June 3, 2016
Norcross knows jobs U.S. Rep. Donald Norcross (D., N.J.) has the right plan for our economy: more jobs and better wages. He knows how to create jobs because he's been doing it his whole career. Construction, manufacturing, health care, technology - he's had a hand in bringing it to South Jersey. And he knows that good jobs need good pay, since he's been an electrician. That's why he's been vocal about the need to raise the minimum wage, get equal pay for women, and raise incomes for seniors who worked all their lives for a good retirement.
May 23, 2016 |
Two years ago, fast-food worker Shymara Jones was a single mother, living with her mother, siblings, and son in a three-bedroom rowhouse on a worn-down block in the non-gentrified part of Grays Ferry, hard by warehouses and refineries. None of that has changed, but everything is different. Same small house, same small street, same Popeyes at Broad and Catharine Streets where Jones, 22, has worked since 2009. But in that time, Jones visited the Eiffel Tower. She met fast-food workers in Brussels, picketed corporate meetings in Chicago - twice - shook hands with politicians, led marches down Broad Street, and plans to rally outside the McDonald's annual meeting this week.
May 11, 2016 |
Two Philadelphia companies that did not pay temporary workers the minimum wage agreed to pay $763,000 in back wages and damages to be distributed among 797 workers. Temporary workers who packaged jewelry at Stanley Creations Inc. in Melrose Park were paid $6 an hour in cash and were not paid overtime when they worked more than 40 hours, the U.S. Labor Department said Monday. Minimum wage in Pennsylvania is $7.25 an hour. Asendia USA in Folcroft, part of a multinational Swiss and French direct mail and distribution company, paid overtime, but based the overtime on a base pay rate of $6.69 per hour, below minimum wage.
April 21, 2016
By Dan White Pennsylvania, like most of the United States, has a problem. Paychecks have not come back from the Great Recession as strongly as they have following other downturns. American workers' wages and salaries took longer to regain their previous, inflation-adjusted peaks after the Great Recession than after any other recession since World War II. This is especially true in the commonwealth, where wages and salaries grew less than three-quarters of the national rate last year.
April 16, 2016 |
It couldn't have been a nicer day for a protest Thursday, as activists - fast-food and home health workers seeking a raise, the Sierra Club, Temple students opposing a stadium, and community people against stop-and-frisk, - marched down Broad Street, banging drums, carrying banners, and shouting slogans. "This is what democracy looks like," hundreds yelled as they walked toward the day's largest rally, at Broad and Arch Streets. Police closed Broad Street. Among those leading the parade was Shymara Jones, 23, of Philadelphia, a Popeyes employee who has been pushing for a $15-an-hour wage for fast-food workers since the national movement kicked off in Philadelphia two years ago. She earns $8.25 an hour, up from $7.25, Pennsylvania's minimum wage, mirroring the national rate.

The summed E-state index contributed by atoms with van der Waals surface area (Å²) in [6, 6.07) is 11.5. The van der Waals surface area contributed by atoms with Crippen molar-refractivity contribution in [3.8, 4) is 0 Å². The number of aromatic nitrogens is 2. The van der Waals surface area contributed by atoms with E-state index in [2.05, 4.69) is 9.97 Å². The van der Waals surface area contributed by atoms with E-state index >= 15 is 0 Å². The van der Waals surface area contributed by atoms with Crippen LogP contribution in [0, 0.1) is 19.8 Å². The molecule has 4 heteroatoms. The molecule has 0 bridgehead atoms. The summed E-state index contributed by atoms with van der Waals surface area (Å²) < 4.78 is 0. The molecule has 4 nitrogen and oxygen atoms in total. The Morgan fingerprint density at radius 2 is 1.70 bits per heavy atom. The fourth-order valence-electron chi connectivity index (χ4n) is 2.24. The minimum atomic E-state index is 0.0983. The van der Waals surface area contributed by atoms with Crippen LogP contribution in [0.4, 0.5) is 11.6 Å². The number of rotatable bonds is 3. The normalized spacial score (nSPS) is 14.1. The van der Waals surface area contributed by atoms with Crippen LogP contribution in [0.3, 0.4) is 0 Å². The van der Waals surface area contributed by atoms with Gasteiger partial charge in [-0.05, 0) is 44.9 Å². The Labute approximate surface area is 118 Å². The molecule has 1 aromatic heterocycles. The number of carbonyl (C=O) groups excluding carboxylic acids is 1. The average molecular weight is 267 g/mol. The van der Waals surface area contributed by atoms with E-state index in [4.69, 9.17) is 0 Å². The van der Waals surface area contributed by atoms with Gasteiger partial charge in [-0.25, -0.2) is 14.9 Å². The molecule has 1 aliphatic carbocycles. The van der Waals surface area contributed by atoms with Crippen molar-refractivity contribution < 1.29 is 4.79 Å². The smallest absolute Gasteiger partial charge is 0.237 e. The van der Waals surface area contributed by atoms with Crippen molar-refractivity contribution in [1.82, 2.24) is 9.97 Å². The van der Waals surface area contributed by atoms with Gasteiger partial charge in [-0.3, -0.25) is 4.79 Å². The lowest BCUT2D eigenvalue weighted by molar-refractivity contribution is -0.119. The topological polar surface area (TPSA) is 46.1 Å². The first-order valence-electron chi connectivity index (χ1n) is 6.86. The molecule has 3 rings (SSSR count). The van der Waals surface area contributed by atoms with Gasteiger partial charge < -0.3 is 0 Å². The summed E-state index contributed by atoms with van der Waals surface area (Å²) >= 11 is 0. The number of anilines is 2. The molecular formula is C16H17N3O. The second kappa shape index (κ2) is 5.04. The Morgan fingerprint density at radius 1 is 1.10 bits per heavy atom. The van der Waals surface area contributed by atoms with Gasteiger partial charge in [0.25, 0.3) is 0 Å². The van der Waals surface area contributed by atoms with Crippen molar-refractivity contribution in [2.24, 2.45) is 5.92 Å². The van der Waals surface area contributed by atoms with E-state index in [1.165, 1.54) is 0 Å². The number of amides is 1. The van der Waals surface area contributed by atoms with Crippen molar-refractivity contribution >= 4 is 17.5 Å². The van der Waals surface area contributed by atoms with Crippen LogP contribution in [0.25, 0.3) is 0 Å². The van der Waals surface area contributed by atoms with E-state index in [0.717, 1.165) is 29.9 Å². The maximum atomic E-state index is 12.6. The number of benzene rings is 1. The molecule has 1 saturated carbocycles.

April 6, 2016
ISSUE | MINIMUM WAGE A boost for Pa. The Pennsylvania Chamber of Business and Industry sheds crocodile tears for low-wage workers every time the minimum wage comes up ("Raises will cost jobs," Thursday). Studies have found that there is no negative impact on jobs following modest increases in the minimum wage; the Congressional Budget Office estimates a range of "a very slight reduction" to one million jobs lost nationally with a minimum-wage increase to $10.10 an hour. However, such an increase would mean: More than 1.2 million workers in Pennsylvania would receive raises; $1.9 billion in new wages would go into the state economy; $225 million in new revenues would be generated for the state budget, which is in great need of funds to support our schools and close massive deficits.
March 24, 2016 |
Even as the job market tightens and unemployment declines, the recent recession has yet another blow to deliver to the labor economy - one that may not be felt for several years. "We may not be able to provide a good number of jobs for highly skilled people," said economist Efua Afful at Moody's Analytics in West Chester. That is because research-and-development investment, which leads to innovation and employment for highly skilled workers, plummeted during the recession and has yet to rebound, she said.
March 23, 2016
ISSUE | RIDE-SHARING Creative destruction Ride-sharing companies like Uber are similar to direct marketing companies like Avon. Their "representatives" (in this case drivers) are self-employed individuals who earn commissions based entirely on how many hours they freely choose to work; they are not employees. To talk about their having the right to join a union or be paid a minimum wage is absurd. Most drivers treat ride-sharing as part-time work to supplement their income and may also enjoy the social contact and fun of doing something entirely different.
March 22, 2016
ISSUE | MINIMUM WAGE Increases are needed The Jewish Social Policy Action Network applauds Gov. Wolf for increasing the minimum wage of state workers and those on contract with the state to $10.15 an hour ("Wolf raises state workers' minimum wage," March 8). An across-the-board increase for all workers in the state would be even more laudable. Even $10.15 is inadequate. In a 40-hour workweek, gross salaries would top out at $406 a week. A 2014 survey by the National Low Income Housing Coalition found that minimum-wage workers in Pennsylvania (making $7.25 an hour)